Send the link below via email or IMCopy
Present to your audienceStart remote presentation
- Invited audience members will follow you as you navigate and present
- People invited to a presentation do not need a Prezi account
- This link expires 10 minutes after you close the presentation
- A maximum of 30 users can follow your presentation
- Learn more about this feature in our knowledge base article
Projectile Motion - chapter 5
Transcript of Projectile Motion - chapter 5
Review : Thus far we have looked at linear motion - that is things moving in a straight line. We have considered both things moving at constant velocity (where a = 0) and accelerated motion.
Projectile motion is often curved motion - it moves in two directions.
(A projectile is any body that moves through air or space acted on only by gravity)
Now we are going to look at things moving in two directions - both horizontally and vertically.
First, lets watch this as an introduction: http://www.nationalstemcentre.org.uk/elibrary/resource/2084/monkey-and-hunter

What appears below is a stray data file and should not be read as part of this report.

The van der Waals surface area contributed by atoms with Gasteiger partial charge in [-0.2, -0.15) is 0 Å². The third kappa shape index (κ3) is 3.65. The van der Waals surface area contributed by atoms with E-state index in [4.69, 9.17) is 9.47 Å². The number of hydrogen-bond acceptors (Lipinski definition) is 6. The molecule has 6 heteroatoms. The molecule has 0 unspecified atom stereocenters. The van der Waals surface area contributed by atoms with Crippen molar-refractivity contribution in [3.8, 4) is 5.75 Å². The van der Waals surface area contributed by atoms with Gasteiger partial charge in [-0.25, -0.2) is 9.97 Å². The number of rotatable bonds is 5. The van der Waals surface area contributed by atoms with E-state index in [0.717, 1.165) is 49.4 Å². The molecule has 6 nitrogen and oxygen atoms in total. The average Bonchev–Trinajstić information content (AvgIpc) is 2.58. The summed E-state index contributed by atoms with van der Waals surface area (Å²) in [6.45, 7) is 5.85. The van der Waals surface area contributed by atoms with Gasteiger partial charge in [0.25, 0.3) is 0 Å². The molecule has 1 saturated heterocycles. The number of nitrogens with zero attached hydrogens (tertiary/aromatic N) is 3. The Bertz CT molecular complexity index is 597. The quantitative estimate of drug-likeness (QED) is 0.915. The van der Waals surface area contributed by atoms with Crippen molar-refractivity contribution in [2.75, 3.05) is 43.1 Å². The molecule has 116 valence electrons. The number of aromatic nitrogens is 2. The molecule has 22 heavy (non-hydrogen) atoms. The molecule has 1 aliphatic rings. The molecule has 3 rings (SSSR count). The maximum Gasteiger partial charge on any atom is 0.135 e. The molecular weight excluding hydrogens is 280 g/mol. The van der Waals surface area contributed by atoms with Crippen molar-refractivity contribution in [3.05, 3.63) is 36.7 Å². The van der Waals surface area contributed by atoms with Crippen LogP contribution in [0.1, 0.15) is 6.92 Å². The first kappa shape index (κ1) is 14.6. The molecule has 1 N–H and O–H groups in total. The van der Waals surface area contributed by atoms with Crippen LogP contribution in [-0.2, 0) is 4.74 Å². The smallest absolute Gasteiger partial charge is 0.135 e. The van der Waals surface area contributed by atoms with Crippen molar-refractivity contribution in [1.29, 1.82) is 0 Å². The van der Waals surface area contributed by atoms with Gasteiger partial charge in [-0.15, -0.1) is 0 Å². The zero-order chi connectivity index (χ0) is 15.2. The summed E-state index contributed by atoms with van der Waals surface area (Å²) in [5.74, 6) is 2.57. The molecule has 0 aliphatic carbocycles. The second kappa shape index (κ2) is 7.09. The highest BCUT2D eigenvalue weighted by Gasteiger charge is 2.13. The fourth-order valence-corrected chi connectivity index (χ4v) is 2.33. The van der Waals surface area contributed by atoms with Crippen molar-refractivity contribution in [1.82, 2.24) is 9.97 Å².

The horizontal component of motion for a projectile is just like the horizontal motion of a ball rolling freely along a surface with no friction - constant velocity in one direction.
The vertical component of motion for a projectile's velocity is like the motion for a free falling object - gravity pulls in down at 10 m/s^2.
THIS MEANS THEY ARE COMPLETELY INDEPENDENT, ONE DOES NOT AFFECT THE OTHER.
The path of a projectile depends on the angle that it is launched from the horizontal.
Remember that these cases are all without air resistance - in reality this isn't the exact motion. More on that later......
We can solve by figuring out the horizontal and vertical components of the motion and adding them together, using the parallelogram rule.
So there is a vertical and horizontal component to this type of motion --- but what does the thing actually go???